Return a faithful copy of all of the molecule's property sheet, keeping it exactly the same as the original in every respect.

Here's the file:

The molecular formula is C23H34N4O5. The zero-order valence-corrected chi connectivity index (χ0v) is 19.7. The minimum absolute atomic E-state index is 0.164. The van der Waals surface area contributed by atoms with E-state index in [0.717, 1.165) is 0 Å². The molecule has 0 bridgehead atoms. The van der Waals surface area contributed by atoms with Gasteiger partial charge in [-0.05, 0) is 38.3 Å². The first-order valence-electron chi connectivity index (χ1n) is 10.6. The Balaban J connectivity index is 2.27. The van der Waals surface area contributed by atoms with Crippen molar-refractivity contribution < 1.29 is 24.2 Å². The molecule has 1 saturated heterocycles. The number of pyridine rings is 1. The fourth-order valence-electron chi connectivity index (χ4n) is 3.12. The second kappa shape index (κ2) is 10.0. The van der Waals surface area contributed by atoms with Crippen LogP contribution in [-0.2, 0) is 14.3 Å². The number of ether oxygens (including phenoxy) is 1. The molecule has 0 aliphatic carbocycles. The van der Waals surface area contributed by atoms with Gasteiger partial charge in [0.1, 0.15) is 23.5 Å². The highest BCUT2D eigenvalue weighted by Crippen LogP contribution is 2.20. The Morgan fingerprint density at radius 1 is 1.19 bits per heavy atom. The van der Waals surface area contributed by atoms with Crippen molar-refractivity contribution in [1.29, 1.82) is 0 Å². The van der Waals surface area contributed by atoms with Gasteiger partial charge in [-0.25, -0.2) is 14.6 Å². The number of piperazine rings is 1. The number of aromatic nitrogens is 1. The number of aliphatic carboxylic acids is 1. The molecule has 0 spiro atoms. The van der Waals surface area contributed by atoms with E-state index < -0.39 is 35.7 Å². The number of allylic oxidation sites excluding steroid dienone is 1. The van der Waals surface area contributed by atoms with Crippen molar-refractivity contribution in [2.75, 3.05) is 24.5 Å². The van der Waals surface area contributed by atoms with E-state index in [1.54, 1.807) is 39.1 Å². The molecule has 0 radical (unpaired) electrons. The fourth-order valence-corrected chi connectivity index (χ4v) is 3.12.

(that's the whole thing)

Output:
The molecular formula is C23H34N4O5. The zero-order valence-corrected chi connectivity index (χ0v) is 19.7. The minimum absolute atomic E-state index is 0.164. The van der Waals surface area contributed by atoms with E-state index in [0.717, 1.165) is 0 Å². The molecule has 0 bridgehead atoms. The van der Waals surface area contributed by atoms with Gasteiger partial charge in [-0.05, 0) is 38.3 Å². The first-order valence-electron chi connectivity index (χ1n) is 10.6. The Balaban J connectivity index is 2.27. The van der Waals surface area contributed by atoms with Crippen molar-refractivity contribution < 1.29 is 24.2 Å². The molecule has 1 saturated heterocycles. The number of pyridine rings is 1. The fourth-order valence-electron chi connectivity index (χ4n) is 3.12. The second kappa shape index (κ2) is 10.0. The van der Waals surface area contributed by atoms with Crippen LogP contribution in [-0.2, 0) is 14.3 Å². The number of ether oxygens (including phenoxy) is 1. The molecule has 0 aliphatic carbocycles. The van der Waals surface area contributed by atoms with Gasteiger partial charge in [0.1, 0.15) is 23.5 Å². The highest BCUT2D eigenvalue weighted by Crippen LogP contribution is 2.20. The Morgan fingerprint density at radius 1 is 1.19 bits per heavy atom. The van der Waals surface area contributed by atoms with Crippen molar-refractivity contribution in [1.29, 1.82) is 0 Å². The van der Waals surface area contributed by atoms with Gasteiger partial charge in [-0.25, -0.2) is 14.6 Å². The number of piperazine rings is 1. The number of aromatic nitrogens is 1. The number of aliphatic carboxylic acids is 1. The molecule has 0 spiro atoms. The van der Waals surface area contributed by atoms with E-state index < -0.39 is 35.7 Å². The number of allylic oxidation sites excluding steroid dienone is 1. The van der Waals surface area contributed by atoms with Crippen molar-refractivity contribution in [2.75, 3.05) is 24.5 Å². The van der Waals surface area contributed by atoms with E-state index in [1.54, 1.807) is 39.1 Å². The molecule has 0 radical (unpaired) electrons. The fourth-order valence-corrected chi connectivity index (χ4v) is 3.12.